The COVID-19 pandemic has elevated the vital role of the school nurse. Despite this recent attention, misconceptions about school nurses persist. Because school nurses bridge the medical and education fields, their role is often misunderstood. Unfortunately, school nurses often enter the position lacking sufficient preparation for the specialized environment of schools, and this inadequate training is further exacerbated by their lack of knowledge about the legal issues related to their work. However, school nurses navigate multiple legal issues every day. They must know federal, state, and local rules, policies, regulations, and laws that apply to schools. A survey conducted by the National Association of School Nurses (NASN) reports that school nurses are eager to learn more about legal matters and how these issues affect them.

School administrators should better understand the legal decisions that nurses must navigate. If leaders fail to understand the scope and standards of the nursing profession, it can lead to miscommunication and negatively impact students’ health and academic success.

The Role of the School Nurse

At the center of the multifaceted role of the school nurse is the student. Care and support are rendered through five key principles.

  1. Care Coordination: This task includes performing nursing assessments, identifying diagnoses, developing plans, implementing nursing interventions, and evaluating effectiveness. Care coordination also encompasses nurses’ collaboration with other health care professionals, school personnel, and students’ families to address chronic health concerns.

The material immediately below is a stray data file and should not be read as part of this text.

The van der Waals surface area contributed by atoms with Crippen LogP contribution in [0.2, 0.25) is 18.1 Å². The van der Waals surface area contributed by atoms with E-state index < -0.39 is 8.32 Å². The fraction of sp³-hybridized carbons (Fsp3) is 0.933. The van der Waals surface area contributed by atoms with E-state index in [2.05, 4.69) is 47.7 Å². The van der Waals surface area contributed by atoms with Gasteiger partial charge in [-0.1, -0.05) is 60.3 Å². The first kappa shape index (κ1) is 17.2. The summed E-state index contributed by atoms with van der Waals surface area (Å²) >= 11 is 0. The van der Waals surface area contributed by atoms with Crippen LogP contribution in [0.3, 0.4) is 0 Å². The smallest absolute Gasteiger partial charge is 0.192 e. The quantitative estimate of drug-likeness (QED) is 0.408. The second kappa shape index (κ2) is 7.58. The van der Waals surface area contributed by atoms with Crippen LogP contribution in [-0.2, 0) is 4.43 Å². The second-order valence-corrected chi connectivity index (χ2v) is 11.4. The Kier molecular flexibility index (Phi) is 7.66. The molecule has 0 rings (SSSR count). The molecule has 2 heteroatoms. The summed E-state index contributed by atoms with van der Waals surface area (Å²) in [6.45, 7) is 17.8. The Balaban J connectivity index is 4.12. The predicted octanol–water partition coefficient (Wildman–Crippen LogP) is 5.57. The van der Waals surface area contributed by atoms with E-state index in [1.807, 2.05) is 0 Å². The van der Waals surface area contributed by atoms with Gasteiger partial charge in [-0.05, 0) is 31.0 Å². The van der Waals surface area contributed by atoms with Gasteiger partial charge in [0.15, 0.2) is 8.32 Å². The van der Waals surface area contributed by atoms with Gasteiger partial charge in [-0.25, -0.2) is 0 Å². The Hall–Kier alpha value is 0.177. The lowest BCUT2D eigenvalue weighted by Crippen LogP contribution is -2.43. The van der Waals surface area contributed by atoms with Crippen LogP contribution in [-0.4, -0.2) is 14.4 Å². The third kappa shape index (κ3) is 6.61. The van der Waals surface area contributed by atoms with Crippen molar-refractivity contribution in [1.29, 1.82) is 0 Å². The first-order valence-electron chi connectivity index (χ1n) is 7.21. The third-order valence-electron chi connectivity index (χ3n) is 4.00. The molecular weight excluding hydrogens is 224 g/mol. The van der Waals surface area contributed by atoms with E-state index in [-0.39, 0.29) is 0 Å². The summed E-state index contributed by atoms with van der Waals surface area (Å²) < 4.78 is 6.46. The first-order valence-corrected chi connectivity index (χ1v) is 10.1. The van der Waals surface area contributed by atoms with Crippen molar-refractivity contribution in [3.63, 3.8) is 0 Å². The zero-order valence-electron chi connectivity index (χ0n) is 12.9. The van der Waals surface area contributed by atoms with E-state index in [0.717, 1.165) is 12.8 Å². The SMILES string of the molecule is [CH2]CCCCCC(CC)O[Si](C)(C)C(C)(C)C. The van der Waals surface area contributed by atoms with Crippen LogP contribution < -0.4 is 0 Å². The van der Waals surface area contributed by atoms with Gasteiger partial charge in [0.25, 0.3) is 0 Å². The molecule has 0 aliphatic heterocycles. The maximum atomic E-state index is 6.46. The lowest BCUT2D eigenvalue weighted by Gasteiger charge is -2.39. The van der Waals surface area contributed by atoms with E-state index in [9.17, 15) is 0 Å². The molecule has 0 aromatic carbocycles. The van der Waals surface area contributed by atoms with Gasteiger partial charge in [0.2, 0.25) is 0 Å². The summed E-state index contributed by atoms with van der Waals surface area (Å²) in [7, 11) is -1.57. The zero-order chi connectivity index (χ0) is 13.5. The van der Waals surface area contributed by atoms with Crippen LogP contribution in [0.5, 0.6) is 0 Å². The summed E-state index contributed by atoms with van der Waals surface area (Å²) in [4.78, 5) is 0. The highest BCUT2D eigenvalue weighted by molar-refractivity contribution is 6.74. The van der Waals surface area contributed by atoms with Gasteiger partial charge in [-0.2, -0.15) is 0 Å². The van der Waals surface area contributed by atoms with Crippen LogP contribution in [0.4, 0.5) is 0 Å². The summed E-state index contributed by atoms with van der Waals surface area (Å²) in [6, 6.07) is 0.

2. Public Health: This task involves monitoring (such as during an outbreak of E. coli) and preventing diseases (such as teaching about nutrition to prevent Type 2 diabetes).
  3. Quality Improvement: Nurses collect and utilize health data for improvement purposes related to students’ health, gathering innumerable data points (such as the number of health office visits) to help drive future care.
  4. Leadership: Leading efforts in student advocacy, nurses act as change agents for school health initiatives and serve as the health experts to support school leaders.
  5. Standards of Practice: Nurses provide evidence-based, competent care within their state Nurse Practice Act and provide scope and standards of practice.

Range of Training

Part of the confusion surrounding the role of school nurses is related to the many entry points into the profession—nurses’ level of education can impact their knowledge of legal issues as well. School nurses can carry the title of “nurse” after receiving any of the following degrees:

  • Licensed Practical/Vocation Nurse (one year of education)
  • Associates Degree/Diploma in Nursing (two years of education)
  • Bachelor of Science in Nursing (BSN) (four years of education)